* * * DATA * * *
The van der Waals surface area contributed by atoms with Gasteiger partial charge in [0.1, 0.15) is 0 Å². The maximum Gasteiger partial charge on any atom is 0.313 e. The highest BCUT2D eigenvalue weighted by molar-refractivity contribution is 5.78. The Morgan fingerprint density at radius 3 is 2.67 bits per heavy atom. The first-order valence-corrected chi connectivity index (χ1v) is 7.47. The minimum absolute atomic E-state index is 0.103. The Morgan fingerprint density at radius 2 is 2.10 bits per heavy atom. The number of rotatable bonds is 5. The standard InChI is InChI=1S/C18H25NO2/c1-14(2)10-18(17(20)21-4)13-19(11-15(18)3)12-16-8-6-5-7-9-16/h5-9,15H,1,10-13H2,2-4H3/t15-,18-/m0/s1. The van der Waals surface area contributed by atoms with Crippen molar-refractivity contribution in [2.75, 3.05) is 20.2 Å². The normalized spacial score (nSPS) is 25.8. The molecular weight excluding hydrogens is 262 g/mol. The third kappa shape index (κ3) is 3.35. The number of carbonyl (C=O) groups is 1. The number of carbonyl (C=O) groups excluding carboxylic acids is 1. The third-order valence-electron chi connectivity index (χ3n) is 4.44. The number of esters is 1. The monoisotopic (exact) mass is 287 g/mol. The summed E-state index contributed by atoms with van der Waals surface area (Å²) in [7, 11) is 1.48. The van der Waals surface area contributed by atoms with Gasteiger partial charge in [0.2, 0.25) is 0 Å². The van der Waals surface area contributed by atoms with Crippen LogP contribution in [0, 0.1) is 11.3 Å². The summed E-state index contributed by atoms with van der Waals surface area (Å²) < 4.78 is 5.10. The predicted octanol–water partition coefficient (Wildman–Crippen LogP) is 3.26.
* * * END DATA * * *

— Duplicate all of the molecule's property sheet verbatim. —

The van der Waals surface area contributed by atoms with Gasteiger partial charge in [0.1, 0.15) is 0 Å². The maximum Gasteiger partial charge on any atom is 0.313 e. The highest BCUT2D eigenvalue weighted by molar-refractivity contribution is 5.78. The Morgan fingerprint density at radius 3 is 2.67 bits per heavy atom. The first-order valence-corrected chi connectivity index (χ1v) is 7.47. The minimum absolute atomic E-state index is 0.103. The Morgan fingerprint density at radius 2 is 2.10 bits per heavy atom. The number of rotatable bonds is 5. The standard InChI is InChI=1S/C18H25NO2/c1-14(2)10-18(17(20)21-4)13-19(11-15(18)3)12-16-8-6-5-7-9-16/h5-9,15H,1,10-13H2,2-4H3/t15-,18-/m0/s1. The van der Waals surface area contributed by atoms with Crippen molar-refractivity contribution in [2.75, 3.05) is 20.2 Å². The normalized spacial score (nSPS) is 25.8. The molecular weight excluding hydrogens is 262 g/mol. The third kappa shape index (κ3) is 3.35. The number of carbonyl (C=O) groups is 1. The number of carbonyl (C=O) groups excluding carboxylic acids is 1. The third-order valence-electron chi connectivity index (χ3n) is 4.44. The number of esters is 1. The monoisotopic (exact) mass is 287 g/mol. The summed E-state index contributed by atoms with van der Waals surface area (Å²) in [7, 11) is 1.48. The van der Waals surface area contributed by atoms with Gasteiger partial charge in [0.2, 0.25) is 0 Å². The van der Waals surface area contributed by atoms with Crippen LogP contribution in [0, 0.1) is 11.3 Å². The summed E-state index contributed by atoms with van der Waals surface area (Å²) < 4.78 is 5.10. The predicted octanol–water partition coefficient (Wildman–Crippen LogP) is 3.26.